Don't put used oil painting rags in your washer. Stuff comes off inside your washer and makes it smell like oil, and then that gets on your clothes. Also, the rags don't get very clean. I tried it. Not a good idea. Maybe it depends on your washer and how dirty your rags are.

I use shop-cloth type paper towels I buy in mass quantities on Amazon instead. No lint like regular paper towels and I just put them in a small plastic bag, tie it shut, and throw them in the dumpster every day. So far the dumpster has not caught on fire.

03-21-2019, 09:24 AM
Oily rags are like oily paintings, best left to dry flat. Disposal of dried rags can be treated as dried paintings that are to be destroyed, burned in a steel barrel. Concerns regarding individual persons painting supplies are nonsensical in the face of industrial wastes. A single school being built in my area is going to waste more paint in building and painting it, than will be the waste of my entire lifetime of art. (More than just a few gallons... it is a big school) Everything in large quantities of waste is problematic, even the probably labeled “nontoxic” paints they might use. Plastic wastes are actually quite bad for the environment, acrylics going into our water supply is worse than some might think. It is all about quantity here.

The wastes from the detergents used is probably more dangerous to the environment than the oil or quantity of pigments that would go into the ground.

Edit: Wow, I correct myself, Krud Kutter is good stuff, very low environmental damage potential. Good find, will have to utilize some for breaking down oils sometime, just an alcohol based degreaser really... impressive.

03-21-2019, 10:25 AM
I wash lightly soiled rags with my brushes in Murphy’s Oil soap. They dry on the edge of the sink over night. For gunky clean ups or globs of paint, I use paper towels (sorry Earth!) and rags with accumulated staining. This just makes sense to me. No fire, less waste.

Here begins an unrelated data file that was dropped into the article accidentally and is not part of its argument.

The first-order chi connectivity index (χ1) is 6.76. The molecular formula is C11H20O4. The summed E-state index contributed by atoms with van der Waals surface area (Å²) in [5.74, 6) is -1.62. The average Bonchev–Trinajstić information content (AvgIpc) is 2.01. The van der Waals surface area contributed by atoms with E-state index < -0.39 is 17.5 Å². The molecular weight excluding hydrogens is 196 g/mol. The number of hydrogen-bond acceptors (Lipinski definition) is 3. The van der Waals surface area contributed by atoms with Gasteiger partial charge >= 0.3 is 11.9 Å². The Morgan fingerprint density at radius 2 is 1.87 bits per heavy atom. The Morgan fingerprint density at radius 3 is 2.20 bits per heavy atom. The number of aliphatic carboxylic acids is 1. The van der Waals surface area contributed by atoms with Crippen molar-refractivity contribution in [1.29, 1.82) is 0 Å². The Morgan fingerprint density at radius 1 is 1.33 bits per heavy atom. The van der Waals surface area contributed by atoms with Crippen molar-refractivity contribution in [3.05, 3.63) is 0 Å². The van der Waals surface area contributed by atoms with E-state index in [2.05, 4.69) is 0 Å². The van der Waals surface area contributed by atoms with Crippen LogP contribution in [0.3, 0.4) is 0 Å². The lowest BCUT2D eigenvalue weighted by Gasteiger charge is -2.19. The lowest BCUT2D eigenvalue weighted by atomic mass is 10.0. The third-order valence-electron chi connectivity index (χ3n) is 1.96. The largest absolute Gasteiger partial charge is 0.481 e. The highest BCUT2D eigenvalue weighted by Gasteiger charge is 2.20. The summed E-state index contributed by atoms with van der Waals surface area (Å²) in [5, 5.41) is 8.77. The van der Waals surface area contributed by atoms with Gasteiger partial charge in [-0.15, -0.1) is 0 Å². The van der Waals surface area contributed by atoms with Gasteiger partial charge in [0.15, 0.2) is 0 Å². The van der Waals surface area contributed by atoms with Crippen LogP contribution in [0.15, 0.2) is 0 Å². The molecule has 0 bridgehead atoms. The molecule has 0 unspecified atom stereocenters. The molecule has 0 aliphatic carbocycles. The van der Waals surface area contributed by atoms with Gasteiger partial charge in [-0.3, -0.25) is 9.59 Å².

03-23-2019, 02:10 AM
Oily rags are like oily paintings, best left to dry flat.

I know, but as I explained, I no longer have the space. Since retiring I've become much more prolific in my painting, literally painting all day, all week. Also I've switched to solvent-free cleanup but that involves more oil and oily rags.

03-24-2019, 10:52 AM
You're right, oil paint and wood pulp paper products and cotton rags are hardly waster products. They are all biodegradable. Unless the pigment is lead of another toxic substance, you could even eat the paint! The linseed oil itself is edible.

By the way, my wife would kill me if I even suggested putting oily rags in her washing machine!

03-26-2019, 07:39 PM
Sorry if this is hijacking, but anyone know if it's a good or bad idea to clean dried oil out of brushes with that degreaser? Sounds like you could leave a brush in it overnight and it would be good after a swish or two.

03-26-2019, 07:51 PM
Degreasers of this type are basically just strong surfactants. They break up oils because they have a lipophilic and which attaches to the oil and hydrophilic end which attaches to the water. So I imagine they would be fine for cleaning brushes except for the types of brushes such as hog bristle that don't like water, but I've never tried it.

03-27-2019, 03:12 AM
Richard Schmid recommends Viva paper towels.